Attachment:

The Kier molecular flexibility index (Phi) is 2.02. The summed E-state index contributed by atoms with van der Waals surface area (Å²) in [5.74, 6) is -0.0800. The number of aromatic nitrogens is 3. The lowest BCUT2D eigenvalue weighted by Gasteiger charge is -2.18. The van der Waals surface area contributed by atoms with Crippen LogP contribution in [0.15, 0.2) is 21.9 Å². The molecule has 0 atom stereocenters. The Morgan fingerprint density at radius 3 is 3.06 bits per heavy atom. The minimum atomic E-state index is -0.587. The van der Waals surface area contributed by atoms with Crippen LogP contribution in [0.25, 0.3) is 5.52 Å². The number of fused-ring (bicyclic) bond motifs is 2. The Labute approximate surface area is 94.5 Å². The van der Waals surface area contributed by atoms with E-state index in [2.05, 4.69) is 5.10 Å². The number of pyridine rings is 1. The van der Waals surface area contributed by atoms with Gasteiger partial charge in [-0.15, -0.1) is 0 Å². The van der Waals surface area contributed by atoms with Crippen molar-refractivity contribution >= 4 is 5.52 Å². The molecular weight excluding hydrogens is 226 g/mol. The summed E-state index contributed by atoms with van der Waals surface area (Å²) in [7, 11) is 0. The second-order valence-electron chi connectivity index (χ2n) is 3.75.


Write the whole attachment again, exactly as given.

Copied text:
The Kier molecular flexibility index (Phi) is 2.02. The summed E-state index contributed by atoms with van der Waals surface area (Å²) in [5.74, 6) is -0.0800. The number of aromatic nitrogens is 3. The lowest BCUT2D eigenvalue weighted by Gasteiger charge is -2.18. The van der Waals surface area contributed by atoms with Crippen LogP contribution in [0.15, 0.2) is 21.9 Å². The molecule has 0 atom stereocenters. The Morgan fingerprint density at radius 3 is 3.06 bits per heavy atom. The minimum atomic E-state index is -0.587. The van der Waals surface area contributed by atoms with Crippen LogP contribution in [0.25, 0.3) is 5.52 Å². The number of fused-ring (bicyclic) bond motifs is 2. The Labute approximate surface area is 94.5 Å². The van der Waals surface area contributed by atoms with E-state index in [2.05, 4.69) is 5.10 Å². The number of pyridine rings is 1. The van der Waals surface area contributed by atoms with Gasteiger partial charge in [-0.15, -0.1) is 0 Å². The van der Waals surface area contributed by atoms with Crippen molar-refractivity contribution >= 4 is 5.52 Å². The molecular weight excluding hydrogens is 226 g/mol. The summed E-state index contributed by atoms with van der Waals surface area (Å²) in [7, 11) is 0. The second-order valence-electron chi connectivity index (χ2n) is 3.75.